Almuerzo and the super-sandwiches of Valencia
Jill Petzinger/ BBC:
It is 11:00 on a Tuesday at Bodega Casa Flor, a 130-year-old restaurant in the Cabanyal neighbourhood of Valencia City, Spain, and noise levels have reached a peak. Waiters zip around bearing huge paper-wrapped sandwiches to tables strewn with peanuts and sipped beers. It’s a scene that plays out daily in cafes and bars across the province of Valencia, as people take a break for this uniquely Valencian ritual.
Considered a late breakfast or an early lunch (actual lunch starts around 14:30), the almuerzo in Castilian Spanish (esmorzaret in Valencian) happens between 09:00 and 11:30 on Mondays through Saturdays and always features a massive sandwich.
Spanish chef and humanitarian José Andrés described eating an almuerzo as “like a religious experience, only with food” on his TV show José Andrés & Family in Spain. Almuerzo is arguably as sacred to Valencians as paella and has been central to the work and social life of the region for centuries.
“It is always said that almuerzo is the best meal of the whole day here,” said Inmaculada Flor, who grew up in the family restaurant and now runs it with her sister Mercedes. “It’s when you sit down and have a chat, it’s a time for talking, fun, and having a sandwich – that’s what you enjoy the most.”
The sandwich is always the star. Unlike the traditional thin bocadillo sandwich with ham and/or cheese common across Spain, these Valencian bruisers can be half a metre long. The choice of fillings includes horse meat, pork loin, bacon, sausage, fried eggs, deep-fried calamari, potato tortilla and all sorts of freshly cooked vegetables.
As in many places in Valencia, there is no sandwich menu at Casa Flor. “I will make you whatever mixture you want, you just tell me,” Flor said, reeling off a list of ingredients from broad beans and cuttlefish to stewed peppers and blood sausages. A must-try is the sandwich filled with a juicy, sweet stew of mushrooms, raisins, potato fries, a fried egg and an optional sausage.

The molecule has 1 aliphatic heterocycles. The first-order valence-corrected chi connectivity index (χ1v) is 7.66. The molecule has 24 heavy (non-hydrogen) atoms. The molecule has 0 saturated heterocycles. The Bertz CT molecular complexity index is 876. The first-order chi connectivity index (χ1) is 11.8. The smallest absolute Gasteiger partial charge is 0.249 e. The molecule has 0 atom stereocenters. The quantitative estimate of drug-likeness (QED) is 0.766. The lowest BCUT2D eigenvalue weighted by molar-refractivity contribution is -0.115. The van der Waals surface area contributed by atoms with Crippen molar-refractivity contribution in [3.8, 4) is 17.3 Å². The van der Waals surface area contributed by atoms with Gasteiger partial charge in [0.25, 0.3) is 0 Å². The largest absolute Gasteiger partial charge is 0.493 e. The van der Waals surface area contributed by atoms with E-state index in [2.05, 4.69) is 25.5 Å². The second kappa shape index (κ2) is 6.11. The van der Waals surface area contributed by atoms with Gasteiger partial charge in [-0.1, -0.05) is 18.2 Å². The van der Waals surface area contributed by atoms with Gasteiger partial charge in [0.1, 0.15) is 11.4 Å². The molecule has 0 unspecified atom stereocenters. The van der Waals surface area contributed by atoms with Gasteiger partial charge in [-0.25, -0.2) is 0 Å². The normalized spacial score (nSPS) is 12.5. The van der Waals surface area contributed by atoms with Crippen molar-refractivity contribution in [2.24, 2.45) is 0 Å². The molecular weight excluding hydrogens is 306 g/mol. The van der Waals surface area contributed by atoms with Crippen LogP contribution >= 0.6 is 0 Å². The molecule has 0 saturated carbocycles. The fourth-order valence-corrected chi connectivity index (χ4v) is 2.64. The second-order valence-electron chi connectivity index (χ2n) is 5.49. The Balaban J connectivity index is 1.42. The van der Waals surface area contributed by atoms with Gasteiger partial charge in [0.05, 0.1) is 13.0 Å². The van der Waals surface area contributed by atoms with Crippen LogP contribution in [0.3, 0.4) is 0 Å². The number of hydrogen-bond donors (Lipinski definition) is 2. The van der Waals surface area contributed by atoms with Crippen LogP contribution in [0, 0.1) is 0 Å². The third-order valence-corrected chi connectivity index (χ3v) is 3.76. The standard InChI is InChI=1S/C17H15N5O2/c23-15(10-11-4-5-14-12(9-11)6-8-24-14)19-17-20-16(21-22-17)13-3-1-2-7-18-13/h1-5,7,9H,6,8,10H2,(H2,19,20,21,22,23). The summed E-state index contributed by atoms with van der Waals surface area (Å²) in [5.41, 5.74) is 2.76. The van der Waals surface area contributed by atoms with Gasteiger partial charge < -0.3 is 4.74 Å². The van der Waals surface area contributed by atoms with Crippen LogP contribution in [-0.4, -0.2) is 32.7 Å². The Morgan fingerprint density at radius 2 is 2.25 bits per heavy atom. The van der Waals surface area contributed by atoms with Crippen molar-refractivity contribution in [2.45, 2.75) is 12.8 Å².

The almuerzo format is simple: small bowls of peanuts, olives and pickles awaken the appetite for an over-stuffed sandwich in crusty white country bread, washed down with a beer, or red wine mixed with a lemony soda called gaseosa. The finale is a small coffee infused with herbed, sweetened rum, called cremaet. This all generally costs between €6 and €8.
Certain classics are ubiquitous. El chivito, for example, is a luscious layering of pork loin, bacon, lettuce, tomato, cheese, mayonnaise and runny fried egg that is believed to have originated in the 1940s in Uruguay but has been adopted and adapted by Valencians.
Then there is the beloved blanco y negro, stuffed with white longaniza pork sausage and dark blood sausage on a bed of sautéed broad beans. Sandwiches filled with a simple potato tortilla or tuna mixed with olives provide lighter options.